Costa Rican Tip Ups
One of our goals during our first year here in Costa Rica is to explore. We have started to do that, hitting new communities, new beaches, new areas. One thing has been pretty consistent on most beaches and that is the Tico fishing style. Instead of the Lamiglass rods and Berkley reels of the Kenai River, they use plastic reels and wind up some 20 pound mono filament, a small hook and they are good to go. Instead of neoprene waders or lightweight waders, they wade waist to neck-deep, barefoot and in shorts.
This past weekend we spent the day at Panama Beach and met a local fisherman. He was about 18 years old, tall, dark and slender with black wavy hair. His hands had nicks and cuts and thin burn like scars, most likely from hand holding the monofilament with fish on the line. I regretfully did not get his name, but we attempted to converse for quite a while over a topic we both had interest in, fishing. It was amazing to watch him fish, and like all fisherman he loved to talk about his fishing.
The first thing on his list, find some bait on the beach. I think what he used was a very small hermit crab, which he deftly removed it from its tiny shell and put it on a very small hook, one you may use to catch minnows. The hook was below a very small bell weight. He then would wade knee-deep into the water and while holding a white plastic roll in his left hand, he would toss the hook 10 feet off the beach and wait. It didn’t take long before he would be whisking a 4-6 inch sardine in. Quickly he would yank the hook out of the mouth a the sardine and then run to his yellow or black plastic roll and hurriedly run a bigger hook through the back of the sardine and race back down to the water. This time he would go much deeper, at least to his waist. Then like Roy Rogers he would swing the live sardine on the hook and weight over his head like he was going to lasso a bull and then sling it out as far as he could. By my estimates it was 25-30 feet off shore. Then it would sit. He would put the reel in the sand, put a little sand on it and go get the white reel to catch another sardine for his second line.
On this particular day it seemed to be good fishing, as I could see the sardines flying out of the water as they were being chased by game fish. Every once in a while I would even see the flip of a tail, or splash of the head of a game fish. Within minutes my friend was sprinting back to his reel as it was being drug down the beach; Fish on! Then the work began. I don’t know if you have ever fished with a hand line, no rod, no reel, just you the fish and the line in your hand. But it can be an extremely painful experience as monofilament burns skin rather easily as it slides through your hand.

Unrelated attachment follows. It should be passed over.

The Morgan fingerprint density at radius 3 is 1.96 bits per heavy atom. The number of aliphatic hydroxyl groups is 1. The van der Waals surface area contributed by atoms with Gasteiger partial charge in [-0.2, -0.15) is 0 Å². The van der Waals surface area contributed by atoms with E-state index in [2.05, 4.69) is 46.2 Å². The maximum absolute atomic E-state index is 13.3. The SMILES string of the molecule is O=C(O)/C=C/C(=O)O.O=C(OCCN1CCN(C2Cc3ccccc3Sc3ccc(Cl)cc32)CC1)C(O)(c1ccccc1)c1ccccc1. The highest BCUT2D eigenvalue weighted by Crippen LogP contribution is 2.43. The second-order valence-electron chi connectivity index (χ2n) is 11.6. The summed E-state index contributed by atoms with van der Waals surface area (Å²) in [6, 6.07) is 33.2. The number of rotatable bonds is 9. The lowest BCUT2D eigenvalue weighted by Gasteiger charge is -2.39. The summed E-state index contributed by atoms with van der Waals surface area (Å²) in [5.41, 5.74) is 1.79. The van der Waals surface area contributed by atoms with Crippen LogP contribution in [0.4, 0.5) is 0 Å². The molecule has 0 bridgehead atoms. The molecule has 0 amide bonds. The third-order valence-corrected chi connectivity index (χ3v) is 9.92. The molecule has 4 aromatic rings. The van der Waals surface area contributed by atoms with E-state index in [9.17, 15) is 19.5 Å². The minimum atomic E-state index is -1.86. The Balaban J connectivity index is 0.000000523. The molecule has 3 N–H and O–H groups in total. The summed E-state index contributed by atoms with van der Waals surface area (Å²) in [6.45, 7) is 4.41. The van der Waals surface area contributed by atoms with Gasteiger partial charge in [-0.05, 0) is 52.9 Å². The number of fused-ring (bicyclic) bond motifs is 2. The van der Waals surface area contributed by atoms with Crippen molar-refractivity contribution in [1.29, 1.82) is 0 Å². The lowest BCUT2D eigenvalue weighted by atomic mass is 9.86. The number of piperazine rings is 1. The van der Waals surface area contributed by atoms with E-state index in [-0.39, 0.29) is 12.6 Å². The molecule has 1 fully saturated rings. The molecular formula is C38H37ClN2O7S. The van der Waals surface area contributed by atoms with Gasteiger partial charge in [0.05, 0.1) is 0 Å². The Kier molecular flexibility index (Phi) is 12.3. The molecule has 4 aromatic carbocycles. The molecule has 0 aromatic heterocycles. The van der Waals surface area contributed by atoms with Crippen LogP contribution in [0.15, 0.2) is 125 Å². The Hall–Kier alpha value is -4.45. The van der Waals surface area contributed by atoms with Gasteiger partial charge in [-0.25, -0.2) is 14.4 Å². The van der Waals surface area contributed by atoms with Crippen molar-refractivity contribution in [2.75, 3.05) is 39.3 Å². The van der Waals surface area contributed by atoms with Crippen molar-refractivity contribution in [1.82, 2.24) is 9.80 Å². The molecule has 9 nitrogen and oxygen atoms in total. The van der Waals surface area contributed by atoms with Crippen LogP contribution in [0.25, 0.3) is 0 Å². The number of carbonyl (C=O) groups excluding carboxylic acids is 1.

As he picked the line up he would sprint straight up the beach to set the hook. Then as he wound up the line back on the reel, he would come back down to the shoreline. From then on it was a typical fisherman’s fight. He would pull in some line, make some headway and then the fish decided to run and would snap the line through his hand and of the reel. I could tell it hurt because after every run he would glance at his hand and then quickly splash it in the ocean before starting another pull. This would go on four or five times until the fish came to shore. When it was close, he would again back up the beach. What I found interesting was that he didn’t “bonk” the fish, didn’t kill the fish or anything, he just left it and grabbed his other reel. The fish, in turn, just laid on the beach.
On this day I watched him catch and land three fish. They were all about 10-15 pounds and they all put up a decent fight. The last one I caught on video and he had a tough time with that one ” grande, grande” he kept telling me. Now I wasn’t able to fully understand what kind of fish they were, but through a little research I figured out they were Jack Crevalle, not a highly prized food fish, but food none-the-less. Not food directly for him, food because he would sell the fish and use that money to buy food. He earned the money just as much from the cleaning of the fish as from the catching, because he used a butter knife to clean it. Yes a typical American butter knife to clean all three fish.
At the end of the day, fish cleaned, lines out of the water, fish washed in the water from whence they came,he slings the three Jacks over his shoulder and pushes his beat up blue bicycle off the beach. Before he gets 100 feet he already has at least one fish sold, and maybe more. As he exits the beach the little tico kids all surround him to gawk at the days catch, a hero in their eyes as he pauses to tell them how he caught the fish so quickly and about that goofy gringo that kept asking him a million times ” what kind of fish is that? ” Perhaps next time I will join him and learn the Costa Rican twitch with the Costa Rican tip ups.
This is an unedited video of his last catch of the day.